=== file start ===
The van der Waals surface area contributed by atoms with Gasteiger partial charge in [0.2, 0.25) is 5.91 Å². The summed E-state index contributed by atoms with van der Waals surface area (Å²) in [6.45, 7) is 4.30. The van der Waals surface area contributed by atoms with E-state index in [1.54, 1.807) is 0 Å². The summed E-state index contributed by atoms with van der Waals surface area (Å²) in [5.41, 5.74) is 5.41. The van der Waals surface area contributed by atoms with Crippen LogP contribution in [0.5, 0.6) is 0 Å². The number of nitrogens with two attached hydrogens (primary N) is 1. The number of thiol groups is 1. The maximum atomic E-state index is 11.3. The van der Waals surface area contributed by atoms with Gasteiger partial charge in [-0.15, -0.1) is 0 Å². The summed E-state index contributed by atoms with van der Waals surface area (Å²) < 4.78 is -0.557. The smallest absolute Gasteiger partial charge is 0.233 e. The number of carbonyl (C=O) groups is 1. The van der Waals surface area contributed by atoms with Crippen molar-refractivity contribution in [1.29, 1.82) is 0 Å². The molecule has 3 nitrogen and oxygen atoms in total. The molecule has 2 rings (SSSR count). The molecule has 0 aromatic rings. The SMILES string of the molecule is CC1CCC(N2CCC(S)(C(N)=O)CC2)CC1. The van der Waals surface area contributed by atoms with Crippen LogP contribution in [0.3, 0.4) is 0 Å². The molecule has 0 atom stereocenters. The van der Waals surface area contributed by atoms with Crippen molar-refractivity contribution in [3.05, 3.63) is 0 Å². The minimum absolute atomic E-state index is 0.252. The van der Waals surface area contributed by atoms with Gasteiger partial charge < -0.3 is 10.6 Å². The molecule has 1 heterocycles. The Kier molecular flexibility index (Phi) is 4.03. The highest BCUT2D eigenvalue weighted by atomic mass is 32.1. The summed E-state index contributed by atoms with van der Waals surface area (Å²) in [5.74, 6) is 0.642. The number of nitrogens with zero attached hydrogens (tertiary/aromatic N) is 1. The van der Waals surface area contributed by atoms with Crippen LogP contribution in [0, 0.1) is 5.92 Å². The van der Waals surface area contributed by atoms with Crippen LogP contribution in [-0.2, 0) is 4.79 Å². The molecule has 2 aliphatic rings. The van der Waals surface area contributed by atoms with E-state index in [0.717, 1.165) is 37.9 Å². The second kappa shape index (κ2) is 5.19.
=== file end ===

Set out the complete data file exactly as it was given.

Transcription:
The van der Waals surface area contributed by atoms with Gasteiger partial charge in [0.2, 0.25) is 5.91 Å². The summed E-state index contributed by atoms with van der Waals surface area (Å²) in [6.45, 7) is 4.30. The van der Waals surface area contributed by atoms with E-state index in [1.54, 1.807) is 0 Å². The summed E-state index contributed by atoms with van der Waals surface area (Å²) in [5.41, 5.74) is 5.41. The van der Waals surface area contributed by atoms with Crippen LogP contribution in [0.5, 0.6) is 0 Å². The number of nitrogens with two attached hydrogens (primary N) is 1. The number of thiol groups is 1. The maximum atomic E-state index is 11.3. The van der Waals surface area contributed by atoms with Gasteiger partial charge in [-0.15, -0.1) is 0 Å². The summed E-state index contributed by atoms with van der Waals surface area (Å²) < 4.78 is -0.557. The smallest absolute Gasteiger partial charge is 0.233 e. The number of carbonyl (C=O) groups is 1. The van der Waals surface area contributed by atoms with Crippen molar-refractivity contribution in [1.29, 1.82) is 0 Å². The molecule has 3 nitrogen and oxygen atoms in total. The molecule has 2 rings (SSSR count). The molecule has 0 aromatic rings. The SMILES string of the molecule is CC1CCC(N2CCC(S)(C(N)=O)CC2)CC1. The van der Waals surface area contributed by atoms with Crippen LogP contribution in [0.3, 0.4) is 0 Å². The molecule has 0 atom stereocenters. The van der Waals surface area contributed by atoms with Crippen molar-refractivity contribution in [3.05, 3.63) is 0 Å². The minimum absolute atomic E-state index is 0.252. The van der Waals surface area contributed by atoms with Gasteiger partial charge < -0.3 is 10.6 Å². The molecule has 1 heterocycles. The Kier molecular flexibility index (Phi) is 4.03. The highest BCUT2D eigenvalue weighted by atomic mass is 32.1. The summed E-state index contributed by atoms with van der Waals surface area (Å²) in [5.74, 6) is 0.642. The number of nitrogens with zero attached hydrogens (tertiary/aromatic N) is 1. The van der Waals surface area contributed by atoms with Crippen LogP contribution in [0, 0.1) is 5.92 Å². The van der Waals surface area contributed by atoms with Crippen LogP contribution in [-0.2, 0) is 4.79 Å². The molecule has 2 aliphatic rings. The van der Waals surface area contributed by atoms with E-state index in [0.717, 1.165) is 37.9 Å². The second kappa shape index (κ2) is 5.19.